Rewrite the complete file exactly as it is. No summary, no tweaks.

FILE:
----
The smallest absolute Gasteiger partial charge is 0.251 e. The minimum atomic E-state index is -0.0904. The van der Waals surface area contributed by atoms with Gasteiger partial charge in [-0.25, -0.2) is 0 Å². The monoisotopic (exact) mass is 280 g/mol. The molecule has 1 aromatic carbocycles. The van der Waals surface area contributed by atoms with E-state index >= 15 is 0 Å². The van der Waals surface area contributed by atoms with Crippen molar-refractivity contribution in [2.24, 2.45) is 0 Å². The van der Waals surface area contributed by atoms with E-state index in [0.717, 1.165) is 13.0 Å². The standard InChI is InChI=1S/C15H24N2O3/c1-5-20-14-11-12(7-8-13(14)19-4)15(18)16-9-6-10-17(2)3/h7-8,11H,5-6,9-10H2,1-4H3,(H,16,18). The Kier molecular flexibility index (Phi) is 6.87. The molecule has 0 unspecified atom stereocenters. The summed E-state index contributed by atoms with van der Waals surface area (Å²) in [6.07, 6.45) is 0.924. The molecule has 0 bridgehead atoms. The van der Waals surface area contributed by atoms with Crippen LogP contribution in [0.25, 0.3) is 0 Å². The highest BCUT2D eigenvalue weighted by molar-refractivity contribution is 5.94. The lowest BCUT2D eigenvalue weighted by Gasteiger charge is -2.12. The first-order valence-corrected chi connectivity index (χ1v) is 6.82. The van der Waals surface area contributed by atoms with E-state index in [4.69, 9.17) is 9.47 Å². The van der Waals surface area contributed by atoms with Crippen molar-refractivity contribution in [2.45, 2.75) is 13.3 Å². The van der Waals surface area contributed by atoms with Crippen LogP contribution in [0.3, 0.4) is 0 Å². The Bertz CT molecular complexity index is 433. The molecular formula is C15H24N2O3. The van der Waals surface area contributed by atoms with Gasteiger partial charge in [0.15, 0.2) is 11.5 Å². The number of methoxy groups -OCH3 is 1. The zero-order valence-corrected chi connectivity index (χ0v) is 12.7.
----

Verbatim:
The smallest absolute Gasteiger partial charge is 0.251 e. The minimum atomic E-state index is -0.0904. The van der Waals surface area contributed by atoms with Gasteiger partial charge in [-0.25, -0.2) is 0 Å². The monoisotopic (exact) mass is 280 g/mol. The molecule has 1 aromatic carbocycles. The van der Waals surface area contributed by atoms with E-state index >= 15 is 0 Å². The van der Waals surface area contributed by atoms with Crippen molar-refractivity contribution in [2.24, 2.45) is 0 Å². The van der Waals surface area contributed by atoms with E-state index in [0.717, 1.165) is 13.0 Å². The standard InChI is InChI=1S/C15H24N2O3/c1-5-20-14-11-12(7-8-13(14)19-4)15(18)16-9-6-10-17(2)3/h7-8,11H,5-6,9-10H2,1-4H3,(H,16,18). The Kier molecular flexibility index (Phi) is 6.87. The molecule has 0 unspecified atom stereocenters. The summed E-state index contributed by atoms with van der Waals surface area (Å²) in [6.07, 6.45) is 0.924. The molecule has 0 bridgehead atoms. The van der Waals surface area contributed by atoms with Crippen LogP contribution in [0.25, 0.3) is 0 Å². The highest BCUT2D eigenvalue weighted by molar-refractivity contribution is 5.94. The lowest BCUT2D eigenvalue weighted by Gasteiger charge is -2.12. The first-order valence-corrected chi connectivity index (χ1v) is 6.82. The van der Waals surface area contributed by atoms with E-state index in [4.69, 9.17) is 9.47 Å². The van der Waals surface area contributed by atoms with Crippen molar-refractivity contribution in [2.45, 2.75) is 13.3 Å². The van der Waals surface area contributed by atoms with Crippen LogP contribution in [0.3, 0.4) is 0 Å². The Bertz CT molecular complexity index is 433. The molecular formula is C15H24N2O3. The van der Waals surface area contributed by atoms with Gasteiger partial charge in [0.15, 0.2) is 11.5 Å². The number of methoxy groups -OCH3 is 1. The zero-order valence-corrected chi connectivity index (χ0v) is 12.7.